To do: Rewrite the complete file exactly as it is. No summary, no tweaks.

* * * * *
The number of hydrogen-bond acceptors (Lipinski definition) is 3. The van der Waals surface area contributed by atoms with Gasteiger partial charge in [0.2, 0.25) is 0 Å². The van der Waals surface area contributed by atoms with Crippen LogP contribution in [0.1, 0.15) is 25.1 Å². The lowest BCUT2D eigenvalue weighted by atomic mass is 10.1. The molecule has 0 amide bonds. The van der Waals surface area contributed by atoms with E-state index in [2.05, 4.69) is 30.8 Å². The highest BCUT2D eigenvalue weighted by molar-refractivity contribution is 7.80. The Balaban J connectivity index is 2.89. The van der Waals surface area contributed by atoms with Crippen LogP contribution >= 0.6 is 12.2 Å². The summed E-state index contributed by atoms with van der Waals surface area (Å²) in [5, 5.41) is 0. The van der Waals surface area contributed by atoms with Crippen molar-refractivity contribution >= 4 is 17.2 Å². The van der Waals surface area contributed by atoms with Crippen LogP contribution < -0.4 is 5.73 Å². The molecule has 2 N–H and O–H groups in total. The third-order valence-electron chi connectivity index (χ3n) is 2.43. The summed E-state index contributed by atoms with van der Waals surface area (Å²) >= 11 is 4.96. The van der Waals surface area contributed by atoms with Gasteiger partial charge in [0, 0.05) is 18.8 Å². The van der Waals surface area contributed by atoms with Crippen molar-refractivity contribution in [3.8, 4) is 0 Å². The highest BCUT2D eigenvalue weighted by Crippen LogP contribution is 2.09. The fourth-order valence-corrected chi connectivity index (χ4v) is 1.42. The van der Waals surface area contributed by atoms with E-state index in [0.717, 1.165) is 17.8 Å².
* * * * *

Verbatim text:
The number of hydrogen-bond acceptors (Lipinski definition) is 3. The van der Waals surface area contributed by atoms with Gasteiger partial charge in [0.2, 0.25) is 0 Å². The van der Waals surface area contributed by atoms with Crippen LogP contribution in [0.1, 0.15) is 25.1 Å². The lowest BCUT2D eigenvalue weighted by atomic mass is 10.1. The molecule has 0 amide bonds. The van der Waals surface area contributed by atoms with E-state index in [2.05, 4.69) is 30.8 Å². The highest BCUT2D eigenvalue weighted by molar-refractivity contribution is 7.80. The Balaban J connectivity index is 2.89. The van der Waals surface area contributed by atoms with Crippen LogP contribution >= 0.6 is 12.2 Å². The summed E-state index contributed by atoms with van der Waals surface area (Å²) in [5, 5.41) is 0. The van der Waals surface area contributed by atoms with Crippen molar-refractivity contribution >= 4 is 17.2 Å². The van der Waals surface area contributed by atoms with Crippen LogP contribution < -0.4 is 5.73 Å². The molecule has 2 N–H and O–H groups in total. The third-order valence-electron chi connectivity index (χ3n) is 2.43. The summed E-state index contributed by atoms with van der Waals surface area (Å²) >= 11 is 4.96. The van der Waals surface area contributed by atoms with Gasteiger partial charge in [0, 0.05) is 18.8 Å². The van der Waals surface area contributed by atoms with Crippen molar-refractivity contribution in [3.8, 4) is 0 Å². The highest BCUT2D eigenvalue weighted by Crippen LogP contribution is 2.09. The fourth-order valence-corrected chi connectivity index (χ4v) is 1.42. The van der Waals surface area contributed by atoms with E-state index in [0.717, 1.165) is 17.8 Å².